How many lessons CAN one learn from a dog? Well, since DOG is GOD spelled backwards and I happen to LOVE dogs (especially MY dogs), I find myself always asking GOD to speak to me through my DOG. Sure enough, GOD does! Not the same as speaking through a donkey, I suppose, but pretty dang awesome, if you ask me! So here’s the story of the week from the farm dog. Pretty funny looking back, but I was fuming at the time.
The trip starts with great expectations. It’s a date, after all. With dogs. Oh, and yes, my husband.
“C’mon! Get up!” I say to both yellow lab, Rose, and Yorkshire terrier, Baker, as I open the Toyota’s back door. Rose jumps in first, followed by Baker. I throw in their leashes and Rose’s Gentle Leader, the contraption she must have for walking on a leash or else she’ll take anyone holding that leash for a waterskiing adventure. Without the water. When one forgets to let go of the line.
Todd, I and the two dogs ramble down that long gravel drive of ours, leaving our 44-acre slice of paradise for the state park exactly one mile down the road. What does the state park have that we don’t?
A quarry. Filled with water. Right there in the middle of the park. I do the math in my head.
QUARRY + WATER + YELLOW LAB = PURE JOY (for YELLOW LAB)
Surely, since there’s no swimming of any kind (or species) allowed at the quarry, and since we’ll be walking the whole perimeter of that quarry, it will be most necessary to have that Gentle Leader strapped onto one YELLOW LAB’S head to keep her from taking me waterskiing—for real.
We get to the park. We park in the lot. We get the wagging-tailed dogs out of the backseat with leashes attached. I look for the Gentle Leader.
Nowhere to be found.
“I had it in my hand! How can it not be in the car?!” I’m irritated.
Rather than get back in and drive one mile back home to get the GENTLE LEADER, we decide to take Rose on a leash only.
She starts pulling with her full-blown, 70-pound lab enthusiasm the minute she sees the first canine on the trail to the quarry. With all my might, I pull her back and tell her to “SIT!”. She doesn’t sit. But she doesn’t yank again either. I’ll take it.
We make it to the quarry. Then, it happens . . .
She sees the WATER. And at that point, she’s like a locomotive. No stopping her. I pull with all my might, but this time she’s got momentum and a goal that not even GOD is going to thwart.
IN she goes. Right into the quarry. With ME attached to the other end of the leash trying to get a grip on the rocks under my feet. Do I let go of the leash like a sane person? NO! In I go, shoes and socks and shorts and all, still holding that leash—and the dog on the end. Good thing I got wet because I was pretty steaming mad.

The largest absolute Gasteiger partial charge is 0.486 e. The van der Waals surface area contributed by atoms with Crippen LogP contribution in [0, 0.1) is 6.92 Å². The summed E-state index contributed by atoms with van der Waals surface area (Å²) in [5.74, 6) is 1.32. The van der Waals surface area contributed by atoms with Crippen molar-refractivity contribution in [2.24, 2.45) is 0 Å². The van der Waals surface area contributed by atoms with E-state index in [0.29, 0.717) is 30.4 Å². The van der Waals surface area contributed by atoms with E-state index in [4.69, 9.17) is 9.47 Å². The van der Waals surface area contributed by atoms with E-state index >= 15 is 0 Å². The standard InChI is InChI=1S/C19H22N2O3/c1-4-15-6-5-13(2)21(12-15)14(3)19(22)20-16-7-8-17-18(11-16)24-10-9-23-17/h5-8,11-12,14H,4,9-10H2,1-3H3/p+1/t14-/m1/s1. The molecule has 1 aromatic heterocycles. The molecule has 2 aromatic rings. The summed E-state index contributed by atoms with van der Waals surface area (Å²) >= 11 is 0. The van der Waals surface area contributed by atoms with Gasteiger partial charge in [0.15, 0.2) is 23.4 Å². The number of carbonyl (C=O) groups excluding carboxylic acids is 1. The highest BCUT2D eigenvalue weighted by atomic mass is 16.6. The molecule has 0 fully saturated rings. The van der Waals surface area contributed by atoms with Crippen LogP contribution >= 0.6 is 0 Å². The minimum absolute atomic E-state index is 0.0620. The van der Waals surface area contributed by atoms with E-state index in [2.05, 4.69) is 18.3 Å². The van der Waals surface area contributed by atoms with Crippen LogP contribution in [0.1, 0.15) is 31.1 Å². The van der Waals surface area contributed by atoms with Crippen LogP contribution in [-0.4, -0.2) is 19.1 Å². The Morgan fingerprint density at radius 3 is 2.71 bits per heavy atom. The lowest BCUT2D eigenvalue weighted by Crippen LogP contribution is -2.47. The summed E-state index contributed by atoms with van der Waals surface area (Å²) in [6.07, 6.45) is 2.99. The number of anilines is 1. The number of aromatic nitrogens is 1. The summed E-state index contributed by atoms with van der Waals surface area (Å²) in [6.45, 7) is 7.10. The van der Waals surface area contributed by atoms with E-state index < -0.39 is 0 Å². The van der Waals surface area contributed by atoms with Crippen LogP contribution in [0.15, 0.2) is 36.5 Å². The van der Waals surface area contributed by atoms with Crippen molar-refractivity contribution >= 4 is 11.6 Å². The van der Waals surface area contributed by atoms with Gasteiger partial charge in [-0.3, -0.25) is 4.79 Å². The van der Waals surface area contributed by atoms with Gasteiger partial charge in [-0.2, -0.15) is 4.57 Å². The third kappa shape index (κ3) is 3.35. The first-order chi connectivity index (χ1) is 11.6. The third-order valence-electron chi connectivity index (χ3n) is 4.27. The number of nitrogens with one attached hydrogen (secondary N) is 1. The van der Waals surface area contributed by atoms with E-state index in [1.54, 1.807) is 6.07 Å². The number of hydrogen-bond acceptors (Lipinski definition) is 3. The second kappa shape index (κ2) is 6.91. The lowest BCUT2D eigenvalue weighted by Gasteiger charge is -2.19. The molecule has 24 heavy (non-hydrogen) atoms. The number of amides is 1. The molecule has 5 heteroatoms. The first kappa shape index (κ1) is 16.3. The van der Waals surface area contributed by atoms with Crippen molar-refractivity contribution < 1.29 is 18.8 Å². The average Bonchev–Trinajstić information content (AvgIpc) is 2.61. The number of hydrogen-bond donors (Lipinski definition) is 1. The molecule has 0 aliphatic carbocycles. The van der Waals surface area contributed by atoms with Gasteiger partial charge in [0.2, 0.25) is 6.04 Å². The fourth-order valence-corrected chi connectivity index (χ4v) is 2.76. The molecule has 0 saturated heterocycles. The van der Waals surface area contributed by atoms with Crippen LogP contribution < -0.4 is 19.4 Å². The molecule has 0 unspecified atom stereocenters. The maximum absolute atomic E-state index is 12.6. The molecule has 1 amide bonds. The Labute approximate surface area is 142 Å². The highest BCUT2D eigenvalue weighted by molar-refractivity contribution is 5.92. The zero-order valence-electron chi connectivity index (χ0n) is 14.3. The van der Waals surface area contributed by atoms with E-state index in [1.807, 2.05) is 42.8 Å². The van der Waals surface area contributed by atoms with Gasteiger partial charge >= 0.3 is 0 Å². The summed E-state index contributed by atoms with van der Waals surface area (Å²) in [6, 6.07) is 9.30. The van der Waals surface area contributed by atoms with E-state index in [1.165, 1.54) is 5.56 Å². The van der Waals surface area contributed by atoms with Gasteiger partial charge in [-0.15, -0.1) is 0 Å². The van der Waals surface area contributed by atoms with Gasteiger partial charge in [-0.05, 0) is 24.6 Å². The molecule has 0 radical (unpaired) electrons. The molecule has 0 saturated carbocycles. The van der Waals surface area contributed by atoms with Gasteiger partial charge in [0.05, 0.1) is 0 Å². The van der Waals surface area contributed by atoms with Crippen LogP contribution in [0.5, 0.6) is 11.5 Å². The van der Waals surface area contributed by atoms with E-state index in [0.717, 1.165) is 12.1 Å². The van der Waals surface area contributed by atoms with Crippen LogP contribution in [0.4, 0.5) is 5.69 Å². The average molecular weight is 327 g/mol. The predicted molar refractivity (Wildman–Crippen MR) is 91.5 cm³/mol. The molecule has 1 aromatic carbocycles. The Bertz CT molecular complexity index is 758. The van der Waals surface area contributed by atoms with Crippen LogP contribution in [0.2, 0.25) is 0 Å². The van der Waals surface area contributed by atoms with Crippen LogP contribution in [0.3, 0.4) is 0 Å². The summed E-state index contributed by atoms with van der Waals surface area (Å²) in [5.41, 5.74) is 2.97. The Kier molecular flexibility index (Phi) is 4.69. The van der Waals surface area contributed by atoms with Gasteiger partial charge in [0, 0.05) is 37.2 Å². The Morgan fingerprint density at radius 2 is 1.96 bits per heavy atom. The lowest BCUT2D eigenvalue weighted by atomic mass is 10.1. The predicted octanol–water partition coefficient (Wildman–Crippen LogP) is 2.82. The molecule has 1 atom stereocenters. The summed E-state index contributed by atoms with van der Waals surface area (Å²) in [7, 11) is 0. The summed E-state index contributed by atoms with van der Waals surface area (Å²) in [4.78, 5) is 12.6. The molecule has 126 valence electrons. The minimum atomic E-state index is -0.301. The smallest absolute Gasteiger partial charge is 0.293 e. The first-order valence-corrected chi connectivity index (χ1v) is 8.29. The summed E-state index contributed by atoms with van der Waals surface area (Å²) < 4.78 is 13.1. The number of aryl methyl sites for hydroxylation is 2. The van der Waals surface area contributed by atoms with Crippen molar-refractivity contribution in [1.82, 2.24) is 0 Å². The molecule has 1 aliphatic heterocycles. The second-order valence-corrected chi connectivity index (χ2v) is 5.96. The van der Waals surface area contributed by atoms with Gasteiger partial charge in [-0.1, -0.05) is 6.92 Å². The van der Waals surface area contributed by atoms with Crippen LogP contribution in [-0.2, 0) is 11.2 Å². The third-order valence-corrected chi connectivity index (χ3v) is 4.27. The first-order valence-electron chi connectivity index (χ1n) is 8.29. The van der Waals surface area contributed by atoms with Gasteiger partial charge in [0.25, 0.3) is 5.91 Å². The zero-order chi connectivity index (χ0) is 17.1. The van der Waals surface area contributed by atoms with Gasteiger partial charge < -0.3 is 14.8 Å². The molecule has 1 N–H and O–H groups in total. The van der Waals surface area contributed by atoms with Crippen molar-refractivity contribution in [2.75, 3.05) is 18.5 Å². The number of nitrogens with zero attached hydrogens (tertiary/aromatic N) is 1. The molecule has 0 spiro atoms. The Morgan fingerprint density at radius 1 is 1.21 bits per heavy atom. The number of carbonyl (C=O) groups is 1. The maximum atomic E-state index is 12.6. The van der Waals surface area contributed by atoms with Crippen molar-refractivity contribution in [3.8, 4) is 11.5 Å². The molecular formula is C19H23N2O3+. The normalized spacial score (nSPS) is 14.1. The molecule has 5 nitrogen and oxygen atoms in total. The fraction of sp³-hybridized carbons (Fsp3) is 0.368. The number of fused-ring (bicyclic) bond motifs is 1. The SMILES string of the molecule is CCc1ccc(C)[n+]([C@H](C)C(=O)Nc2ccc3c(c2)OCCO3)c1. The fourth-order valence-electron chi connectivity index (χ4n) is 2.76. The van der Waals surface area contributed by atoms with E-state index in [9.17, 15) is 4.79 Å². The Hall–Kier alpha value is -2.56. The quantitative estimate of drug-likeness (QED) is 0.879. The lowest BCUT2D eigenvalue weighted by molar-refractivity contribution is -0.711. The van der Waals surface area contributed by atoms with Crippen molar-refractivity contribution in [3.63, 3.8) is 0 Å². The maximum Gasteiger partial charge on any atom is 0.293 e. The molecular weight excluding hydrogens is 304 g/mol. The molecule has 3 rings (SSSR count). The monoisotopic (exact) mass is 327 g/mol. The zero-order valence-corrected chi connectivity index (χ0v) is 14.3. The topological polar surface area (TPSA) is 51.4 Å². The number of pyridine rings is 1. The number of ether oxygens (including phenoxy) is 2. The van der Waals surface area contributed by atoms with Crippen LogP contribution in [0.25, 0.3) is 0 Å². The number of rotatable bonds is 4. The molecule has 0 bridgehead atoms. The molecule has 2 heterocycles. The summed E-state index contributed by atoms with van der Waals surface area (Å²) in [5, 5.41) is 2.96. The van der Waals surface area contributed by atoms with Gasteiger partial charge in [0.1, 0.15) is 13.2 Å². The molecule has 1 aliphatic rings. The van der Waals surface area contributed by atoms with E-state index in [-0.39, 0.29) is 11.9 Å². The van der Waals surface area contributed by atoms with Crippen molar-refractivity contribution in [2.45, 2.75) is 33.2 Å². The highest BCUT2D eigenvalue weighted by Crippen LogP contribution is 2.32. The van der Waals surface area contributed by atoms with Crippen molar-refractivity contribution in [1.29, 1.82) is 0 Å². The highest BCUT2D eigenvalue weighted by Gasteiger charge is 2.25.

I pull myself AND that dog out of the quarry with my husband standing their watching. I’m thinking that if he says one word—if he makes his face look anything other than completely deadpan—if he should happen, accidentally, to laugh—I think I’ll have to kill him.
And so, without looking at Todd’s face so as to spare his life, I drag that dog on that leash right past him, all dripping wet. And squishing in my sneakers with each heavy stomping step, I say . . .
“I’M GOING BACK TO GET THAT GENTLE LEADER!!!!!!!!!!!!!!!!”
(YES! I SAID IT JUST LIKE THAT—IN ALL RED BOLD CAPS with a gazillion exclamation marks! FOR THE WHOLE DANG PARK TO HEAR! And this outburst, I might add, is all because I insisted on walking Rose because Todd—well, he gets slightly annoyed when she pulls. My pride should be drowned at this point, but it’s doing a perfectly beautiful swan dive for all at the quarry to see—and hear.)
So I power-walk all squishy back to the car with Todd and the Yorkie beside me—the Yorkie desperately trying to keep up with his, short legs and all.
We get in.
We drive north ONE MILE to our state park of a property.
I find that GENTLE LEADER on the lawn where I dropped it while picking up a pile of weeds before loading the dogs.
I get back in the car.
We drive south again ONE MILE to the state park and park the car, again. This time, after unloading the canines, I strap that GENTLE LEADER over Rose’s nose and . . .
No pulling! No trying to go her own way! No trying to get her own way! No walking out in front of me!
The four of us stroll all around that quarry—with water—on our husband/wife/doggie date. Rose is happy as can be walking right beside me. All because of a webbed strap over her nose that controls her head-strong nature.
Maybe I need a GENTLE LEADER.
Maybe I already have one.
Maybe, if I stay right beside Him and stop pulling, we’ll both have a more pleasant time of it.